“These types of opportunities don’t happen very often in life,” Day said. “When they show up, if you’re inclined to commit to something really new…that’s your time.”
Day said any company looking to transition into the cannabis industry should approach it with an open mind and know that the industry is still adapting.
“Each stage of business, each stage of economic development as a new state arrives, requires enormous amounts of adaptation,” Day said.
He also said people should be prepared for hard work. Although the cannabis business is booming, new and exciting, it is no guarantee of success.
“Just because you build it doesn’t mean they’re coming,” Day said. “You have to work hard to grow the business, and you have to learn from those who came before you in a responsible, sustainable and fair way.”
Some companies are interested in marijuana but don’t want to make it their sole focus.
Mike Markham is Director of Business and Industrial Technology at Commenco, a Kansas City-based technology solutions company.
Shortly after Missouri legalized medical marijuana, Commenco partnered with a California software company specializing in cannabis tracking software.
It was a way for the company to get into the cannabis industry.
“It’s not a huge change for us, from a technology standpoint,” Markham said. “It’s a different angle, and trying to help people meet the needs of the state, basically.”
Markham said Commenco’s cannabis work currently accounts for less than 5% of its business.
“If it starts to become something we should pay attention to, we will,” Markham said. “I think everyone is sort of in a wait-and-see mode.”
Tammy Puyear is co-president of We Are JAINE, a non-profit organization dedicated to empowering women in cannabis.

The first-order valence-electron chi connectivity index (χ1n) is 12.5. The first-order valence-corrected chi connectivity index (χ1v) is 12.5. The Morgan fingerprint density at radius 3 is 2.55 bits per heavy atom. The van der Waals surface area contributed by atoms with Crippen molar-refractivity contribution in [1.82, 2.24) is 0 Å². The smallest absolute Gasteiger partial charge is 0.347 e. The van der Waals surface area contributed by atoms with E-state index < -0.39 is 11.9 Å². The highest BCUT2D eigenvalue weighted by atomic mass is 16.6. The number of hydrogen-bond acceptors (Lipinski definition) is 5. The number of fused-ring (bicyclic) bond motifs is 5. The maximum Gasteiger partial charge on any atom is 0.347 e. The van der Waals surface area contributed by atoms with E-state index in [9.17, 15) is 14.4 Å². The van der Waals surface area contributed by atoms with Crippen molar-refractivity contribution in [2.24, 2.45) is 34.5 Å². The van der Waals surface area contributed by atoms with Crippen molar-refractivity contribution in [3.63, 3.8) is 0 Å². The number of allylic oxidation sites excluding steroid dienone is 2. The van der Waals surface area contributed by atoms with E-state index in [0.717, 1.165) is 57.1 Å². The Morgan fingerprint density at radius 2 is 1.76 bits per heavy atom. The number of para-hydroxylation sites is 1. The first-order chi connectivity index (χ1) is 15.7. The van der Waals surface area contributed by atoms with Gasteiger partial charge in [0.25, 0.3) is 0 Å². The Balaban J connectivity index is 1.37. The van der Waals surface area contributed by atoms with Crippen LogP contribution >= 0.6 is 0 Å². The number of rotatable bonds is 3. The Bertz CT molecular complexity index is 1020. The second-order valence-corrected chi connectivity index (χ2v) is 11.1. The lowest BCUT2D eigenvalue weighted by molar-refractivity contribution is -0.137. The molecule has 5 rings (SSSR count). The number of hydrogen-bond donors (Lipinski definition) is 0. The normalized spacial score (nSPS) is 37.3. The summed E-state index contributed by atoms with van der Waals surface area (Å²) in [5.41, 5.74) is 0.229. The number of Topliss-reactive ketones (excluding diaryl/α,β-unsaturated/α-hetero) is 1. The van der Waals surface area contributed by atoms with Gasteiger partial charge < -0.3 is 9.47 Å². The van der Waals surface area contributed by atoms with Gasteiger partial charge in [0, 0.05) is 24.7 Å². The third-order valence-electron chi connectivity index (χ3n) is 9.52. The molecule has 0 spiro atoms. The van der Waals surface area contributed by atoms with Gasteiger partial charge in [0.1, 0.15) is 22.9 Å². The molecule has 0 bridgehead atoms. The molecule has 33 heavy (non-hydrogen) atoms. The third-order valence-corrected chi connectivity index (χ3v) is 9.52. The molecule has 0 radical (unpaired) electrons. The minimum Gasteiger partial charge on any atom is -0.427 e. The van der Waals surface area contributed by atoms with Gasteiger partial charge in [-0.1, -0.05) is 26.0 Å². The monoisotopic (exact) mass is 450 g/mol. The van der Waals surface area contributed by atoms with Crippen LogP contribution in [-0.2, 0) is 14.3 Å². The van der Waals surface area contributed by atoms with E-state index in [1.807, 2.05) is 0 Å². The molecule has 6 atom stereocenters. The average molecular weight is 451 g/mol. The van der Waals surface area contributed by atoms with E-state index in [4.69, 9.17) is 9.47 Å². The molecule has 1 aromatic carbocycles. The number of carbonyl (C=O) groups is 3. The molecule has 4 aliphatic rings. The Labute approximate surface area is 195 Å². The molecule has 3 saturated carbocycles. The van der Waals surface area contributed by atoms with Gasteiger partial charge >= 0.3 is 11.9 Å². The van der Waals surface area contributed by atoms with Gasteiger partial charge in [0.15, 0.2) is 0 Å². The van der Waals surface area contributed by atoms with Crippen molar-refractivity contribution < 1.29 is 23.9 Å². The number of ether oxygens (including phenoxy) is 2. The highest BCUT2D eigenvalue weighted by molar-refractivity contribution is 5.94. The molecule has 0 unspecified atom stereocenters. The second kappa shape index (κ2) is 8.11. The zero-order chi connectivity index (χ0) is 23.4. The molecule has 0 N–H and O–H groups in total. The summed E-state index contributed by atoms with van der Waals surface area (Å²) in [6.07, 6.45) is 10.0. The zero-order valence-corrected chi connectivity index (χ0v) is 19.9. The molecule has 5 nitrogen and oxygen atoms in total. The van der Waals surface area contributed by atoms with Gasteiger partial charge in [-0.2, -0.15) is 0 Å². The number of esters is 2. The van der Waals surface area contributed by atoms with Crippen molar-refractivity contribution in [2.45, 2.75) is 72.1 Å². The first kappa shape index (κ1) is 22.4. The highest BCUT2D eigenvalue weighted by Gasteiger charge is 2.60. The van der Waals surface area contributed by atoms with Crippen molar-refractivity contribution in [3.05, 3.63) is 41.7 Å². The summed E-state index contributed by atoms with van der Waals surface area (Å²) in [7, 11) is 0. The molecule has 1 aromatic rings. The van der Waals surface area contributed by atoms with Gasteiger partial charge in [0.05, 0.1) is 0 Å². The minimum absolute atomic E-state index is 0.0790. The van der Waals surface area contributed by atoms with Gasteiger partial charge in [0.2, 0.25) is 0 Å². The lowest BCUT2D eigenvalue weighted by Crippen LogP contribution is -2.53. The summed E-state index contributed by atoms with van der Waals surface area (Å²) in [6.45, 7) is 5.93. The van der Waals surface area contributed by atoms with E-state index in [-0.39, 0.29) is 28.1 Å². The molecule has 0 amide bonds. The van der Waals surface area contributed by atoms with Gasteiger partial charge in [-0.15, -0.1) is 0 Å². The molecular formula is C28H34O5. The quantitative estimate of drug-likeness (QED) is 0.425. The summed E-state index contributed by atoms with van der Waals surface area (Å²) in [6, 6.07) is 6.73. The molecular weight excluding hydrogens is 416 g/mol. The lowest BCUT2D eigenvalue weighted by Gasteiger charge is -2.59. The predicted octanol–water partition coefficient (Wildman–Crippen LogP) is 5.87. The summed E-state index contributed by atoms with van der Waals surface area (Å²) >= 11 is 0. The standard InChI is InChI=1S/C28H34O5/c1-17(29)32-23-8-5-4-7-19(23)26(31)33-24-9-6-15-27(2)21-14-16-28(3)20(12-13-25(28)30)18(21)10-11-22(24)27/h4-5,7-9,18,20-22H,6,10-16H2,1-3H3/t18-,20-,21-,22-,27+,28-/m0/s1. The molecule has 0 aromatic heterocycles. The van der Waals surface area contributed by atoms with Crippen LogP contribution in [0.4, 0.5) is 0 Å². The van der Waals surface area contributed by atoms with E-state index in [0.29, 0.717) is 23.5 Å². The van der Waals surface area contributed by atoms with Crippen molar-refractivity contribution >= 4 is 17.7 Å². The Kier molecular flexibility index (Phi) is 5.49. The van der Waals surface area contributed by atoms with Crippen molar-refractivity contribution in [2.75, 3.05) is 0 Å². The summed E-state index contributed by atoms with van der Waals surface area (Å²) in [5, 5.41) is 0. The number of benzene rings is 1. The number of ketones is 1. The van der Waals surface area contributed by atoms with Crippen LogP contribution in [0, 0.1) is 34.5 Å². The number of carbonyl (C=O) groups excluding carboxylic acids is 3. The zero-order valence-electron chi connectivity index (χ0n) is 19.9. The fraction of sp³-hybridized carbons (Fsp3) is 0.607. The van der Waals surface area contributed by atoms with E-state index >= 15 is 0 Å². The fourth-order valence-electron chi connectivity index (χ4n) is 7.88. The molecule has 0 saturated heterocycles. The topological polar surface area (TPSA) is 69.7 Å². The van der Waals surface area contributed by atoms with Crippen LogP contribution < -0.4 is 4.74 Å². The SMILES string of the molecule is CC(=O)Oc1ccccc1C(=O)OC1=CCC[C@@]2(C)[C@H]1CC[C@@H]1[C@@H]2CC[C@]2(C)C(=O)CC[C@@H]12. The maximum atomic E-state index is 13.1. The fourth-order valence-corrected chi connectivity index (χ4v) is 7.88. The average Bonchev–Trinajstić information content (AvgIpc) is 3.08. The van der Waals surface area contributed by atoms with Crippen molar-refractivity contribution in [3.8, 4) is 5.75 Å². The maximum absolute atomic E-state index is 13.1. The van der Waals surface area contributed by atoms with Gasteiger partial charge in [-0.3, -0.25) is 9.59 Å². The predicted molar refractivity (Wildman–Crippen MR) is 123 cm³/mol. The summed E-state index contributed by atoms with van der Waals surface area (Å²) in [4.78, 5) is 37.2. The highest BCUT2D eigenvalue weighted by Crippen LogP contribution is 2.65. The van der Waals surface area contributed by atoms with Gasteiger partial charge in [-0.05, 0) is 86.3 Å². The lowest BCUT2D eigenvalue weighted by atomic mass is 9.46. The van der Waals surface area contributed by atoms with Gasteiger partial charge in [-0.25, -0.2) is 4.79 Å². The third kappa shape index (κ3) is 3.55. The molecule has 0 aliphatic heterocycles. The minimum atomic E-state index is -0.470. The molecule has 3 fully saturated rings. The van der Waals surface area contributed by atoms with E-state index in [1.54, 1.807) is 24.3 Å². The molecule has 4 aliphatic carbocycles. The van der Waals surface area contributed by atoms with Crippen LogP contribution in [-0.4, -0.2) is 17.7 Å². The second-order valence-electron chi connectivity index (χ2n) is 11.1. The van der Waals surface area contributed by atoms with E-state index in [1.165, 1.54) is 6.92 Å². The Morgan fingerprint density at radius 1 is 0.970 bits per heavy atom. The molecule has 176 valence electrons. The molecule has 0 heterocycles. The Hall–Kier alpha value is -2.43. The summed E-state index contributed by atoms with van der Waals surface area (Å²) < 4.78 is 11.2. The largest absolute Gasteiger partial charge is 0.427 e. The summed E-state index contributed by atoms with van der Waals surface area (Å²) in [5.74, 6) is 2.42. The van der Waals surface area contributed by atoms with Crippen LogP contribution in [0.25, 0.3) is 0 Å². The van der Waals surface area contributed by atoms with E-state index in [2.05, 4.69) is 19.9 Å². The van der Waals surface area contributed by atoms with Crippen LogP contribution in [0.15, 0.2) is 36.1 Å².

Puyear assists with consulting, compliance, and marketing for cannabis businesses in Missouri.
She knows women who have applied and were unable to obtain a dispensary or grower license through Missouri’s medical program. So they changed their approach to entering the industry.
“A lot of people who applied for licenses and didn’t get them already have well-established careers,” Puyear said. “Whether you’re an accountant, lawyer, or doing pest control, security, transportation, all those things you would have in normal industry, we need those cannabis skills.”
Before moving a business into the cannabis industry, Puyear said it was important for people to be educated. Despite the industry’s youthfulness in Missouri, Puyear said there are plenty of educational opportunities at universities and online resources.
“Being passionate is definitely something we’re looking for, but for people who want to work in the industry, it’s important that they understand how the program works and the inventory framework of how it works,” Puyear said.
This is partly why she founded We Are JAINE. It provides women with educational opportunities and networking skills to better understand the cannabis business.
Morrissey of Cannabis Experts said relationships are vital to getting into cannabis. He recommends anyone interested in transitioning their business/career to marijuana join a cannabis trade organization to foster industry relationships.
He described cannabis as “the Wild West” because there are so many entry points and gaps to fill.
“The kind of chaos in the industry creates a lot of opportunity,” Morrissey said.
It’s inevitable that the market will grow now with the legalization of adult use, but Morrissey said that doesn’t mean everyone who uses cannabis will “kill it”.
“There’s a lot of sex appeal in the industry, but it’s not fast to make money,” Morrissey said. “You want to be here for the long haul.”
Cami Koons covers rural affairs for Kansas City PBS in cooperation with Report for America. The work of our Report for America corps members is made possible, in part, through the generous support of the Ewing Marion Kauffman Foundation.
Learn more about KC Media Collective’s Startland News